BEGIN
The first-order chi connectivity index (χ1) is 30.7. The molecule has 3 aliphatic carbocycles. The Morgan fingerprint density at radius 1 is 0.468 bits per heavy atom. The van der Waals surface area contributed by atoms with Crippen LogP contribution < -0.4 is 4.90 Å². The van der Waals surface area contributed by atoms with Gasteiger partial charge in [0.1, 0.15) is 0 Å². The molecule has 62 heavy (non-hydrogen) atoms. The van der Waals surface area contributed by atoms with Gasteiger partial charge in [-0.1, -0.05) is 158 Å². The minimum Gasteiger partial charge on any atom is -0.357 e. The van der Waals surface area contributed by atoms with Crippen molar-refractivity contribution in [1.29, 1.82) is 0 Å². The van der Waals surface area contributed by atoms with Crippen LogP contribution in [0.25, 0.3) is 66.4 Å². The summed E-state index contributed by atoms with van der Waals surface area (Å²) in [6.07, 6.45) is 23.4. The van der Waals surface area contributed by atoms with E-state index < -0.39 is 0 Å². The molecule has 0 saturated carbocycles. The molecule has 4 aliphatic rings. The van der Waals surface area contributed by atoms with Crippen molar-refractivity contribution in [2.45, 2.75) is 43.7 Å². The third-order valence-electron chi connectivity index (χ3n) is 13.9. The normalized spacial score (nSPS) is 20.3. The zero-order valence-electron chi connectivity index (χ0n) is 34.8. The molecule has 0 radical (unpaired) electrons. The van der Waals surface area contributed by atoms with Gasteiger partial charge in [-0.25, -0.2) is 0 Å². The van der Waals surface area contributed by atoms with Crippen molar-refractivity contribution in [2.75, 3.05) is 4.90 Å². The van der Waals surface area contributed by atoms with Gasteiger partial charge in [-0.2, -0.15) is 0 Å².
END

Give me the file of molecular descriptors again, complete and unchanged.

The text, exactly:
The first-order chi connectivity index (χ1) is 30.7. The molecule has 3 aliphatic carbocycles. The Morgan fingerprint density at radius 1 is 0.468 bits per heavy atom. The van der Waals surface area contributed by atoms with Crippen LogP contribution < -0.4 is 4.90 Å². The van der Waals surface area contributed by atoms with Gasteiger partial charge in [0.1, 0.15) is 0 Å². The molecule has 62 heavy (non-hydrogen) atoms. The van der Waals surface area contributed by atoms with Gasteiger partial charge in [-0.1, -0.05) is 158 Å². The minimum Gasteiger partial charge on any atom is -0.357 e. The van der Waals surface area contributed by atoms with Crippen molar-refractivity contribution in [1.29, 1.82) is 0 Å². The van der Waals surface area contributed by atoms with Crippen LogP contribution in [0.25, 0.3) is 66.4 Å². The summed E-state index contributed by atoms with van der Waals surface area (Å²) in [6.07, 6.45) is 23.4. The van der Waals surface area contributed by atoms with E-state index < -0.39 is 0 Å². The molecule has 0 saturated carbocycles. The molecule has 4 aliphatic rings. The van der Waals surface area contributed by atoms with Crippen molar-refractivity contribution in [2.45, 2.75) is 43.7 Å². The third-order valence-electron chi connectivity index (χ3n) is 13.9. The normalized spacial score (nSPS) is 20.3. The zero-order valence-electron chi connectivity index (χ0n) is 34.8. The molecule has 0 radical (unpaired) electrons. The van der Waals surface area contributed by atoms with Gasteiger partial charge in [-0.25, -0.2) is 0 Å². The van der Waals surface area contributed by atoms with Crippen molar-refractivity contribution in [2.75, 3.05) is 4.90 Å². The van der Waals surface area contributed by atoms with Gasteiger partial charge in [-0.2, -0.15) is 0 Å².